I will never forget the woman who listened to my speech on the ministry of the laity as God’s best hope for the world and said, “I’m sorry, but I don’t want to be that important.

Like many who sit beside her at church, she hears the invitation to ministry as an invitation to do more. Or she hears the invitation to ministry as an invitation to be more – to be more generous, more loving, more religious. No one has ever introduced her to the idea that her ministry might involve being just who she already is and doing just what she already does, with one difference: namely, that she understands herself to be God’s person in and for the world.

The writer of Ephesians reminds us, however, God’s grace, just like the person of Christ, does not remain far above all the heavens, but has also descended and entered our human experience. As Taylor says, God works through who we already are; doing what we already do; with this one difference, that we know we are God’s people in and for the world – that the gifts we have, however small in our eyes, are gifts for God and for others.

Five hundred years ago, the German monk Martin Luther also emphasised that the priesthood was not the exalted role of a few, but that all were called to a calling. He made a careful distinction between a Christian’s calling and a Christian’s office. Your office, he suggested, is what you do for a living – teacher, shopkeeper, carer, priest – and all these offices are valued by God – “none of them is any dearer to the heart of God than any other”. In your office you use the gifts and abilities God has given you, and across all our individual offices, our mutual calling, is to serve God.

Only look at your tools, your needle, your thimble, your beer barrel, your articles of trade, your scales, your measures …. there is no lack of such preaching, for you have as many preachers as there are transactions, commodities, tools and other implements in your house and estate, and they shout this to your face: “My dear, use me toward your neighbour as you would want him to act towards you with that which is his.”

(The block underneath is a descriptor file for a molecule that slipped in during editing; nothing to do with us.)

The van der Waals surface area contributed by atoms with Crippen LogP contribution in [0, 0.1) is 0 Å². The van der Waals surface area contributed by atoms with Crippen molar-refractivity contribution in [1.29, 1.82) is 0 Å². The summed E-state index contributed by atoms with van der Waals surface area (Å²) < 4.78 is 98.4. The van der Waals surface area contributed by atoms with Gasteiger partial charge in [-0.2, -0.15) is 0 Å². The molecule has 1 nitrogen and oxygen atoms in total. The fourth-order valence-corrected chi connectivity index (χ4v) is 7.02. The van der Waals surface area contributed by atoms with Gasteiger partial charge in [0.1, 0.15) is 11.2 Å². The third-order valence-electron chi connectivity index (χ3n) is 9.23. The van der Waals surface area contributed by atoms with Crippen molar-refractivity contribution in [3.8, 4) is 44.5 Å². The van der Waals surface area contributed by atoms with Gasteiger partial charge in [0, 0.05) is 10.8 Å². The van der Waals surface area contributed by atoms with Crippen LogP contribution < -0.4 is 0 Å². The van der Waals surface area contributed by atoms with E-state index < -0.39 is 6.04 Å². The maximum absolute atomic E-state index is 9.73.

For calling, as I said at the beginning, calls us together and into the world. We are called (verse 12) “to equip the saints for the work of ministry, for building up the body of Christ’, but this is not an end in itself, for the work of the Body of Christ is to show the love of God for our world. Love that is ‘wide and long and high and deep’ (back in chapter 3). Love that extends ‘above all and through all and in all’ (verse 6).

Two months ago, I was involved with the Micah Women Leaders Delegation, among 40 women leaders from 12 different church denominations, who shared with MPs our concern for the vast vaccine disparity between richer nations and poorer nations, the Covid 19 related famine now affecting millions and the trajectory of overseas aid. The week after was Knit for Climate Action where we gave politicians scarves which although beautiful – and beautifully knitted – communicated the terrible message of how our planet is warming with catastrophic results.

And at both events was my friend Vikki, Vikki who heard the call of God on her life so many years ago and who over the years has used her gifting, her public relations background, her ability to communicate a message, to serve her local church and lead organisations committed to sharing God’s vision of love for our whole earth.

We cannot go very far at present. We are in lockdown. but we can still use our gifts, the gifts we have been given; encouraging, speaking truth, sharing grace, caring, loving, teaching, “to equip the saints for the work of ministry, for building up the body of Christ” – together in Christ and together in love.